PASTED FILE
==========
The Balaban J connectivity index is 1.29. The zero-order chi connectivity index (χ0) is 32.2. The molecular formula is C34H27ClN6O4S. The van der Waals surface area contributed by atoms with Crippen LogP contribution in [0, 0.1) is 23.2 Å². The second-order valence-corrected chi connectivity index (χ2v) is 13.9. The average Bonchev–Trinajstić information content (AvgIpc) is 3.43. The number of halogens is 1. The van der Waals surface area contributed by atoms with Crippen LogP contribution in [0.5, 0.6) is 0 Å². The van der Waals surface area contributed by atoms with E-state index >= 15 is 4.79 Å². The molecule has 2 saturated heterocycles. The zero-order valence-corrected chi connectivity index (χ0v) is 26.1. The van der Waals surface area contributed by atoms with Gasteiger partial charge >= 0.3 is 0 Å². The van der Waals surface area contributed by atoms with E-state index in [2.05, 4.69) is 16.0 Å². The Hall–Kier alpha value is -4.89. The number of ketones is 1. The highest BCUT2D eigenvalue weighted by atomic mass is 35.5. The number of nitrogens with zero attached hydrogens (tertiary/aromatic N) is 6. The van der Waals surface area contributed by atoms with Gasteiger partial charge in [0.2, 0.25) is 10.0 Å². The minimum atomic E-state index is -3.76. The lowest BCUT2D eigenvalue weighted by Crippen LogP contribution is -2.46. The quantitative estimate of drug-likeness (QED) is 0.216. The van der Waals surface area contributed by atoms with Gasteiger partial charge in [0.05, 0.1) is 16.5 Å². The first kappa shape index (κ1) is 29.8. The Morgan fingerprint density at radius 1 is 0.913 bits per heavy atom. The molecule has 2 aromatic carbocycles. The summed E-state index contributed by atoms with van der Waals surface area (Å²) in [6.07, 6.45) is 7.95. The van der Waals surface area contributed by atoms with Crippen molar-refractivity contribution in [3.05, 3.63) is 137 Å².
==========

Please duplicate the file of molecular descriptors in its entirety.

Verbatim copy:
The Balaban J connectivity index is 1.29. The zero-order chi connectivity index (χ0) is 32.2. The molecular formula is C34H27ClN6O4S. The van der Waals surface area contributed by atoms with Crippen LogP contribution in [0, 0.1) is 23.2 Å². The second-order valence-corrected chi connectivity index (χ2v) is 13.9. The average Bonchev–Trinajstić information content (AvgIpc) is 3.43. The number of halogens is 1. The van der Waals surface area contributed by atoms with Crippen LogP contribution in [0.5, 0.6) is 0 Å². The van der Waals surface area contributed by atoms with E-state index >= 15 is 4.79 Å². The molecule has 2 saturated heterocycles. The zero-order valence-corrected chi connectivity index (χ0v) is 26.1. The van der Waals surface area contributed by atoms with Gasteiger partial charge >= 0.3 is 0 Å². The van der Waals surface area contributed by atoms with E-state index in [2.05, 4.69) is 16.0 Å². The Hall–Kier alpha value is -4.89. The number of ketones is 1. The highest BCUT2D eigenvalue weighted by atomic mass is 35.5. The number of nitrogens with zero attached hydrogens (tertiary/aromatic N) is 6. The van der Waals surface area contributed by atoms with Gasteiger partial charge in [0.2, 0.25) is 10.0 Å². The minimum atomic E-state index is -3.76. The lowest BCUT2D eigenvalue weighted by Crippen LogP contribution is -2.46. The quantitative estimate of drug-likeness (QED) is 0.216. The van der Waals surface area contributed by atoms with Gasteiger partial charge in [0.05, 0.1) is 16.5 Å². The first kappa shape index (κ1) is 29.8. The Morgan fingerprint density at radius 1 is 0.913 bits per heavy atom. The molecule has 2 aromatic carbocycles. The summed E-state index contributed by atoms with van der Waals surface area (Å²) in [6.07, 6.45) is 7.95. The van der Waals surface area contributed by atoms with Crippen molar-refractivity contribution in [3.05, 3.63) is 137 Å².